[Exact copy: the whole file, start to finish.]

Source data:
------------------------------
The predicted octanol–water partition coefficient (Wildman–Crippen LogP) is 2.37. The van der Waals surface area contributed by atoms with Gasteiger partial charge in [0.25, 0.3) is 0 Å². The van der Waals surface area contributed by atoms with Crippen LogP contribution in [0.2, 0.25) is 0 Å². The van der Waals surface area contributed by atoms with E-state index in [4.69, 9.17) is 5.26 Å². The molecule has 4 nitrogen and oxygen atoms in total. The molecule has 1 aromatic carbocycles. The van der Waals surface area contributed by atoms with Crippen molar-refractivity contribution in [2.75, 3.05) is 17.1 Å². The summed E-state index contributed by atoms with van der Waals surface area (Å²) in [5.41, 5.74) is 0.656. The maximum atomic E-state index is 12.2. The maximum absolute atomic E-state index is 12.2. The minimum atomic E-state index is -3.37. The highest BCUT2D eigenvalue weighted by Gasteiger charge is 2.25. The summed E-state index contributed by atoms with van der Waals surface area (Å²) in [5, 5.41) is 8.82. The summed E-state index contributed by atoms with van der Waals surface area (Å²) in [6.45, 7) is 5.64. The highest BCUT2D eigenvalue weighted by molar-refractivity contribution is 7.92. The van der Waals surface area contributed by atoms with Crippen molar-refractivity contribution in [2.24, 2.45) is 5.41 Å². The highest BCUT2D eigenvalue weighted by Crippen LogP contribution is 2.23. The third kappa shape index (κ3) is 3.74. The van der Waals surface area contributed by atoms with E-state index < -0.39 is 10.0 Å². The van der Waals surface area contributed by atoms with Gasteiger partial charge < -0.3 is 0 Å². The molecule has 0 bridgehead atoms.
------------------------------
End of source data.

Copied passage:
The predicted octanol–water partition coefficient (Wildman–Crippen LogP) is 2.37. The van der Waals surface area contributed by atoms with Gasteiger partial charge in [0.25, 0.3) is 0 Å². The van der Waals surface area contributed by atoms with Crippen LogP contribution in [0.2, 0.25) is 0 Å². The van der Waals surface area contributed by atoms with E-state index in [4.69, 9.17) is 5.26 Å². The molecule has 4 nitrogen and oxygen atoms in total. The molecule has 1 aromatic carbocycles. The van der Waals surface area contributed by atoms with Crippen molar-refractivity contribution in [2.75, 3.05) is 17.1 Å². The summed E-state index contributed by atoms with van der Waals surface area (Å²) in [5.41, 5.74) is 0.656. The maximum atomic E-state index is 12.2. The maximum absolute atomic E-state index is 12.2. The minimum atomic E-state index is -3.37. The highest BCUT2D eigenvalue weighted by Gasteiger charge is 2.25. The summed E-state index contributed by atoms with van der Waals surface area (Å²) in [5, 5.41) is 8.82. The summed E-state index contributed by atoms with van der Waals surface area (Å²) in [6.45, 7) is 5.64. The highest BCUT2D eigenvalue weighted by molar-refractivity contribution is 7.92. The van der Waals surface area contributed by atoms with Crippen molar-refractivity contribution in [2.24, 2.45) is 5.41 Å². The highest BCUT2D eigenvalue weighted by Crippen LogP contribution is 2.23. The third kappa shape index (κ3) is 3.74. The van der Waals surface area contributed by atoms with E-state index < -0.39 is 10.0 Å². The van der Waals surface area contributed by atoms with Gasteiger partial charge < -0.3 is 0 Å². The molecule has 0 bridgehead atoms.